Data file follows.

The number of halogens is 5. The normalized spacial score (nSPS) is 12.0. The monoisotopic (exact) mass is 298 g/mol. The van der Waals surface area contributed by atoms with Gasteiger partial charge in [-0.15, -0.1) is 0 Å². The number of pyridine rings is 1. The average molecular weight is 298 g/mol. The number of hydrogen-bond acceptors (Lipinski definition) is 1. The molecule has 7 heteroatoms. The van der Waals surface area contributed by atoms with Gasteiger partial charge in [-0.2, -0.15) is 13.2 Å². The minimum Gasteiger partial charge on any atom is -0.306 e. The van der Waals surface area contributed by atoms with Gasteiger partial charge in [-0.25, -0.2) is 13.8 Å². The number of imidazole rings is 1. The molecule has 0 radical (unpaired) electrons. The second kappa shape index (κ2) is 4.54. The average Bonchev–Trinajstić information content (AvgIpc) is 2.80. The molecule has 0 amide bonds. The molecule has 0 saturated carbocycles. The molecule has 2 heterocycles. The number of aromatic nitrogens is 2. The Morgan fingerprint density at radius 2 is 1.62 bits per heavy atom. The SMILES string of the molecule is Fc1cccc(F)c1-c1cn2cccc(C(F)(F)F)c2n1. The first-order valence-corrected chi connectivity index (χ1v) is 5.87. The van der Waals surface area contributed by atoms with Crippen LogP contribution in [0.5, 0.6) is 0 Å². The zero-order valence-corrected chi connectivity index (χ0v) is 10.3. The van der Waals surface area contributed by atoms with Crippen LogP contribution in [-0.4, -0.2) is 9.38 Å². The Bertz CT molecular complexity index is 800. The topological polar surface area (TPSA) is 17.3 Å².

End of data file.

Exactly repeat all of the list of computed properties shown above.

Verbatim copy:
The number of halogens is 5. The normalized spacial score (nSPS) is 12.0. The monoisotopic (exact) mass is 298 g/mol. The van der Waals surface area contributed by atoms with Gasteiger partial charge in [-0.15, -0.1) is 0 Å². The number of pyridine rings is 1. The average molecular weight is 298 g/mol. The number of hydrogen-bond acceptors (Lipinski definition) is 1. The molecule has 7 heteroatoms. The van der Waals surface area contributed by atoms with Gasteiger partial charge in [-0.2, -0.15) is 13.2 Å². The minimum Gasteiger partial charge on any atom is -0.306 e. The van der Waals surface area contributed by atoms with Gasteiger partial charge in [-0.25, -0.2) is 13.8 Å². The number of imidazole rings is 1. The molecule has 0 radical (unpaired) electrons. The second kappa shape index (κ2) is 4.54. The average Bonchev–Trinajstić information content (AvgIpc) is 2.80. The molecule has 0 amide bonds. The molecule has 0 saturated carbocycles. The molecule has 2 heterocycles. The number of aromatic nitrogens is 2. The Morgan fingerprint density at radius 2 is 1.62 bits per heavy atom. The SMILES string of the molecule is Fc1cccc(F)c1-c1cn2cccc(C(F)(F)F)c2n1. The first-order valence-corrected chi connectivity index (χ1v) is 5.87. The van der Waals surface area contributed by atoms with Crippen LogP contribution in [0.5, 0.6) is 0 Å². The zero-order valence-corrected chi connectivity index (χ0v) is 10.3. The van der Waals surface area contributed by atoms with Crippen LogP contribution in [-0.4, -0.2) is 9.38 Å². The Bertz CT molecular complexity index is 800. The topological polar surface area (TPSA) is 17.3 Å².